Journal Article

Elevated mitochondrial cisplatin-DNA adduct levels in rat tissues after transplacental cisplatin exposure.

A J Giurgiovich, B A Diwan, O A Olivero, L M Anderson, J M Rice and M C Poirier

in Carcinogenesis

Volume 18, issue 1, pages 93-96
Published in print January 1997 | ISSN: 0143-3334
Published online January 1997 | e-ISSN: 1460-2180 | DOI: http://dx.doi.org/10.1093/carcin/18.1.93
Elevated mitochondrial cisplatin-DNA adduct levels in rat tissues after transplacental cisplatin exposure.

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Although there is evidence that the toxic effects of cis-diamminedichloroplatinum(II) (cisplatin) include morphologically abnormal mitochondria, direct demonstrations of mitochondrial DNA damage by this chemotherapeutic agent have rarely been reported. Here we show that, in rats exposed to a single dose of cisplatin during gestation, cisplatin-DNA binding levels in both maternal and fetal liver and brain mitochondrial DNA are higher than those observed in genomic DNA. Pregnant F344/NCr rats were injected i.p. with either 5 or 15 mg cisplatin/kg body wt at 18 days of gestation and killed 24 h later. Cisplatin-DNA adducts were determined by dissociation-enhanced lanthanide fluoroimmunoassay using a cisplatin-DNA standard modified in the same range as the biological samples. Values for genomic cisplatin-DNA adducts in multiple maternal and fetal tissues have been presented elsewhere. Here, genomic DNA adduct levels for liver, brain, kidney and placenta are reported again for comparison with mitochondrial DNA adduct levels in the same tissues. In maternal and fetal brain, mitochondrial DNA adduct levels were approximately 7- to 50-fold higher than genomic DNA adduct levels, and in fetal liver they were approximately 2- to 16-fold higher than genomic DNA adduct levels. These studies demonstrate extensive cisplatin-DNA adduct formation in brain and liver mitochondria of fetal rats exposed transplacentally and suggest that mitochondrial DNA in some organs may be a particular target for cisplatin genotoxicity.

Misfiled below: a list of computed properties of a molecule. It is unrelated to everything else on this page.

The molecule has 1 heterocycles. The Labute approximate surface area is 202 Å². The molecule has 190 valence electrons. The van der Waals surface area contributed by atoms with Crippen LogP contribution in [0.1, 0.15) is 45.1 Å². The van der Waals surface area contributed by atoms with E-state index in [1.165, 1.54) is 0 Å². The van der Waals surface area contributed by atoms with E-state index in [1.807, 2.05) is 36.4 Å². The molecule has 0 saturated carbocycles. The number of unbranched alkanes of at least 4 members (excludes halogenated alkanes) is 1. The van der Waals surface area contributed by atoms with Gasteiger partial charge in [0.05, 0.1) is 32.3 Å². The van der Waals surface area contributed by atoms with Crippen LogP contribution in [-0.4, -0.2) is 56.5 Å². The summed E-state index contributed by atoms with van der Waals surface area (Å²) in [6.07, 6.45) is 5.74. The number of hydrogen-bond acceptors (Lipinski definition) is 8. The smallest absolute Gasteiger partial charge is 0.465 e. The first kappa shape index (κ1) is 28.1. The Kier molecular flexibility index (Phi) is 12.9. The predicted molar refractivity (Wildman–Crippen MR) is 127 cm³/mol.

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Subjects: Clinical Cytogenetics and Molecular Genetics

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